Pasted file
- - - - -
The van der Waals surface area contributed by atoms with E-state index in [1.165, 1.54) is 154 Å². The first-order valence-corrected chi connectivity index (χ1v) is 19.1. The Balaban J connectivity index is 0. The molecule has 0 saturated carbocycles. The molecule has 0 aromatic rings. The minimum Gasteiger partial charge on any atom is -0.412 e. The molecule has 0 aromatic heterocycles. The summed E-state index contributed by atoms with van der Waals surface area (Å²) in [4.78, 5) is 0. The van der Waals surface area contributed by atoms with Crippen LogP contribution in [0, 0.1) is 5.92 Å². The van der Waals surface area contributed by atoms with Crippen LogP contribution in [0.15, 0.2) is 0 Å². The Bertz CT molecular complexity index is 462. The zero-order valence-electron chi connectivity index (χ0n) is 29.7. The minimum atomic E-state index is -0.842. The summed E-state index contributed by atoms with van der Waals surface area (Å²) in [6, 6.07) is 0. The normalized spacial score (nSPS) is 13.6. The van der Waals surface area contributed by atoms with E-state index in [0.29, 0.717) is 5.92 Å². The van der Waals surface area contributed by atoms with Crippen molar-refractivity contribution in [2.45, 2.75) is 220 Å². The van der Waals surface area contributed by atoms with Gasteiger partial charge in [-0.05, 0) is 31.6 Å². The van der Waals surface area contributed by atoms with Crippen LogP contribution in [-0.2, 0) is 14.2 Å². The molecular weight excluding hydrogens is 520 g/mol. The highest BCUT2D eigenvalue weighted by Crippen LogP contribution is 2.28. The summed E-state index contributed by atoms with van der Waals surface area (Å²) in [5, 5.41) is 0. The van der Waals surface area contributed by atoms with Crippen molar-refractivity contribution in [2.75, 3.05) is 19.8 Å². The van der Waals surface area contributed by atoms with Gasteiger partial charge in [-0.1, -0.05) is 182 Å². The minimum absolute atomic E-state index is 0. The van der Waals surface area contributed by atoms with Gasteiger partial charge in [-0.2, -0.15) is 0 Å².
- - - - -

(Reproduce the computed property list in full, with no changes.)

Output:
The van der Waals surface area contributed by atoms with E-state index in [1.165, 1.54) is 154 Å². The first-order valence-corrected chi connectivity index (χ1v) is 19.1. The Balaban J connectivity index is 0. The molecule has 0 saturated carbocycles. The molecule has 0 aromatic rings. The minimum Gasteiger partial charge on any atom is -0.412 e. The molecule has 0 aromatic heterocycles. The summed E-state index contributed by atoms with van der Waals surface area (Å²) in [4.78, 5) is 0. The van der Waals surface area contributed by atoms with Crippen LogP contribution in [0, 0.1) is 5.92 Å². The van der Waals surface area contributed by atoms with Crippen LogP contribution in [0.15, 0.2) is 0 Å². The Bertz CT molecular complexity index is 462. The zero-order valence-electron chi connectivity index (χ0n) is 29.7. The minimum atomic E-state index is -0.842. The summed E-state index contributed by atoms with van der Waals surface area (Å²) in [6, 6.07) is 0. The normalized spacial score (nSPS) is 13.6. The van der Waals surface area contributed by atoms with E-state index in [0.29, 0.717) is 5.92 Å². The van der Waals surface area contributed by atoms with Crippen molar-refractivity contribution in [2.45, 2.75) is 220 Å². The van der Waals surface area contributed by atoms with Gasteiger partial charge in [-0.05, 0) is 31.6 Å². The van der Waals surface area contributed by atoms with Crippen LogP contribution in [-0.2, 0) is 14.2 Å². The molecular weight excluding hydrogens is 520 g/mol. The highest BCUT2D eigenvalue weighted by Crippen LogP contribution is 2.28. The summed E-state index contributed by atoms with van der Waals surface area (Å²) in [5, 5.41) is 0. The van der Waals surface area contributed by atoms with Crippen molar-refractivity contribution in [2.75, 3.05) is 19.8 Å². The van der Waals surface area contributed by atoms with Gasteiger partial charge in [-0.1, -0.05) is 182 Å². The minimum absolute atomic E-state index is 0. The van der Waals surface area contributed by atoms with Gasteiger partial charge in [-0.2, -0.15) is 0 Å².